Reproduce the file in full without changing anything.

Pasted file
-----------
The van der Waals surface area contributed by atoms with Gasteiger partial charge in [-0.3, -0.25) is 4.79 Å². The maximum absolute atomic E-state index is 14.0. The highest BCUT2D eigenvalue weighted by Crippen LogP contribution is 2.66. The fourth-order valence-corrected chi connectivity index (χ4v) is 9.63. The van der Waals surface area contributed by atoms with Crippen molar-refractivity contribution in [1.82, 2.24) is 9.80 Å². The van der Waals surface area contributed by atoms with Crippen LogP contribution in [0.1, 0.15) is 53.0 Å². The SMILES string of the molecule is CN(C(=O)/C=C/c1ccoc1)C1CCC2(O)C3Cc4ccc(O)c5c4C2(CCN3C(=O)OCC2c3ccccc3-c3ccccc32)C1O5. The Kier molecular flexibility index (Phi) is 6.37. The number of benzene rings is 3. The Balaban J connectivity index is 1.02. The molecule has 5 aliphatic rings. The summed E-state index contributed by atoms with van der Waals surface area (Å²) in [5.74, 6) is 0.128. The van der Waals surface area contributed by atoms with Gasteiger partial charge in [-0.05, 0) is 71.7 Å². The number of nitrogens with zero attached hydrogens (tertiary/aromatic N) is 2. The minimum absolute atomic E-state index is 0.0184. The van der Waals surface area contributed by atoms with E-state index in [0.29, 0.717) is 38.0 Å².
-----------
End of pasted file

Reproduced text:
The van der Waals surface area contributed by atoms with Gasteiger partial charge in [-0.3, -0.25) is 4.79 Å². The maximum absolute atomic E-state index is 14.0. The highest BCUT2D eigenvalue weighted by Crippen LogP contribution is 2.66. The fourth-order valence-corrected chi connectivity index (χ4v) is 9.63. The van der Waals surface area contributed by atoms with Crippen molar-refractivity contribution in [1.82, 2.24) is 9.80 Å². The van der Waals surface area contributed by atoms with Crippen LogP contribution in [0.1, 0.15) is 53.0 Å². The SMILES string of the molecule is CN(C(=O)/C=C/c1ccoc1)C1CCC2(O)C3Cc4ccc(O)c5c4C2(CCN3C(=O)OCC2c3ccccc3-c3ccccc32)C1O5. The Kier molecular flexibility index (Phi) is 6.37. The number of benzene rings is 3. The Balaban J connectivity index is 1.02. The molecule has 5 aliphatic rings. The summed E-state index contributed by atoms with van der Waals surface area (Å²) in [5.74, 6) is 0.128. The van der Waals surface area contributed by atoms with Gasteiger partial charge in [-0.05, 0) is 71.7 Å². The number of nitrogens with zero attached hydrogens (tertiary/aromatic N) is 2. The minimum absolute atomic E-state index is 0.0184. The van der Waals surface area contributed by atoms with E-state index in [0.29, 0.717) is 38.0 Å².